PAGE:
All that being said it is sad that it became so contentious that the GA felt it necessary to stop the process in that area for 12 years. Mind you, it is a lesson worth learning for the City of Wilmington to not pick fights that aren’t worth picking to start with. It was the disdain with which Wilmington acted, along with other cities in the state, that forced the General Assembly to act. It was also the actions of the NC League of Municipalities that essentially agreed with the previous legislation allowing such annexations to be stopped by property owners. Once the law was approved, the League filed a lawsuit which demeaned what little integrity they had with the honorables in Raleigh.
The only question left to answer is how quickly Wilmington will withdraw their occupation represented by police cars in the area in spite of the fact that they are already understaffed for the patrols in the actual city limits.. . . Just sayin’.Read full article » No Comments »
Two interesting stories lately about homeowner associations. Of note, both stories involve wildlife. The first is about an alligator (small one) in a neighborhood pond. Alligators abound this time of year, there’s even a small one behind Sam’s on College Rd. Anyway, the property owners think the HOA should do something, but. . . .
(WWAY) - The HOA told WWAY it is only responsible for the maintenance of the pond, not the removal of wildlife. We were told that if an animal poses a threat, call 911 or the police department, and they will send someone out to inspect.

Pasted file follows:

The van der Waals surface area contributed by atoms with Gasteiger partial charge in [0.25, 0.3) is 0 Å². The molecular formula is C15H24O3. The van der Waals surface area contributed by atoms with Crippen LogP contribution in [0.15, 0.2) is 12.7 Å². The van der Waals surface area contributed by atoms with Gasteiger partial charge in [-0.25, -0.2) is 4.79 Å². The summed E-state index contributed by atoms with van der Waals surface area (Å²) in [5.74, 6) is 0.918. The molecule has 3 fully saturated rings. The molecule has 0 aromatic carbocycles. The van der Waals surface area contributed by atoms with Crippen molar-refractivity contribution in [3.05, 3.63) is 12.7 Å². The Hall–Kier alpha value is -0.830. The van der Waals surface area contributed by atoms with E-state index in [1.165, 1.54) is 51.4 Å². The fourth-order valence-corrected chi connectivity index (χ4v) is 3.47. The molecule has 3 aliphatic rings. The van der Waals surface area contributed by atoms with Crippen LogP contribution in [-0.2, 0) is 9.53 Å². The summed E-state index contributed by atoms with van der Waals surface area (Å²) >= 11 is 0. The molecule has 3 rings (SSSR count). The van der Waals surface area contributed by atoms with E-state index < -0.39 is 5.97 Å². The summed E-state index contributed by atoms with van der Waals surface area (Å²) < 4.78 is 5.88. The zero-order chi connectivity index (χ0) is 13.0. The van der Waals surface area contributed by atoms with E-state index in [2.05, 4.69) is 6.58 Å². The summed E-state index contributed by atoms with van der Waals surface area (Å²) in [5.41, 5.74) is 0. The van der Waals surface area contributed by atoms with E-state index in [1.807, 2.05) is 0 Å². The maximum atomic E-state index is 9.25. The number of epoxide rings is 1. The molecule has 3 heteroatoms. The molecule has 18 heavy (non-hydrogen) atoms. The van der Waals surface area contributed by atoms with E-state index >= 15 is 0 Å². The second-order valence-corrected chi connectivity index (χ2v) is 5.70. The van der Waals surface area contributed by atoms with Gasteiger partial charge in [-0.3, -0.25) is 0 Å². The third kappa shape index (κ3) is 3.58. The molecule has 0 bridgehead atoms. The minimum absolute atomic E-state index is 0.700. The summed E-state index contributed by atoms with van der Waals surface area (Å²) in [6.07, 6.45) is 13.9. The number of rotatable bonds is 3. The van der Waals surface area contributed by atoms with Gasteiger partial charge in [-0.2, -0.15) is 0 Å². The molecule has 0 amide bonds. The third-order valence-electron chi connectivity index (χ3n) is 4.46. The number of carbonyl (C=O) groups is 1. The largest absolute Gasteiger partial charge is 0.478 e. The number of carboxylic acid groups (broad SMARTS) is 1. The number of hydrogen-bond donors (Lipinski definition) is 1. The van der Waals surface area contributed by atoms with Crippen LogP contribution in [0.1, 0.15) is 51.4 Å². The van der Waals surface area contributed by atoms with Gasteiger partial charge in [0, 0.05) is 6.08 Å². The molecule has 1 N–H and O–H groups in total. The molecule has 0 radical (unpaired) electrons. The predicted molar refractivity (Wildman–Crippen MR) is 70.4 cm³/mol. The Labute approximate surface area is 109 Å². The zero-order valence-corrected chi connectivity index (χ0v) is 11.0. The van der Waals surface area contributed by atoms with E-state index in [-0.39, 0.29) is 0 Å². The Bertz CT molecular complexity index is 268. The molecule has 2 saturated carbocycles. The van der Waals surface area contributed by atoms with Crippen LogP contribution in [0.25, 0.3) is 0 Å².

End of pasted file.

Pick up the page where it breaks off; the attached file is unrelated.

Essentially the HOA doesn’t really care what happens in the pond that they maintain. Individual owners would have to make the call on this even though the gator isn’t technically on anyone’s property yet.
The second story is a bit more alarming as an owner is alleging that the HOA is targeting her after she reported a wildlife problem. The original HOA response was disturbing. The raccoons in the story have been living in the attic spaces, defecating and urinating in the walls and ceilings.
(WWAY) - We tried to talk to someone with the property. When we went to the office, no one answered the door. When we called the property manager, he told us he did not have the HOA president’s number, that he would not talk to us and then hung up. . . The resident says the health department came out and was appalled by what they found. So far the health department has not returned our call.
After the initial news story ran, apparently someone made a few calls and there was finally a response from the health department, but the HOA is still unresponsive.
This is really a sad statement about why HOAs should act more responsibly. If they don’t, it will a sad day when local/state governments take over and then the argument for higher taxes for less efficiency will replace would should a simple association of property owners dealing with their problems sans government.
(WWAY)Read full article » No Comments »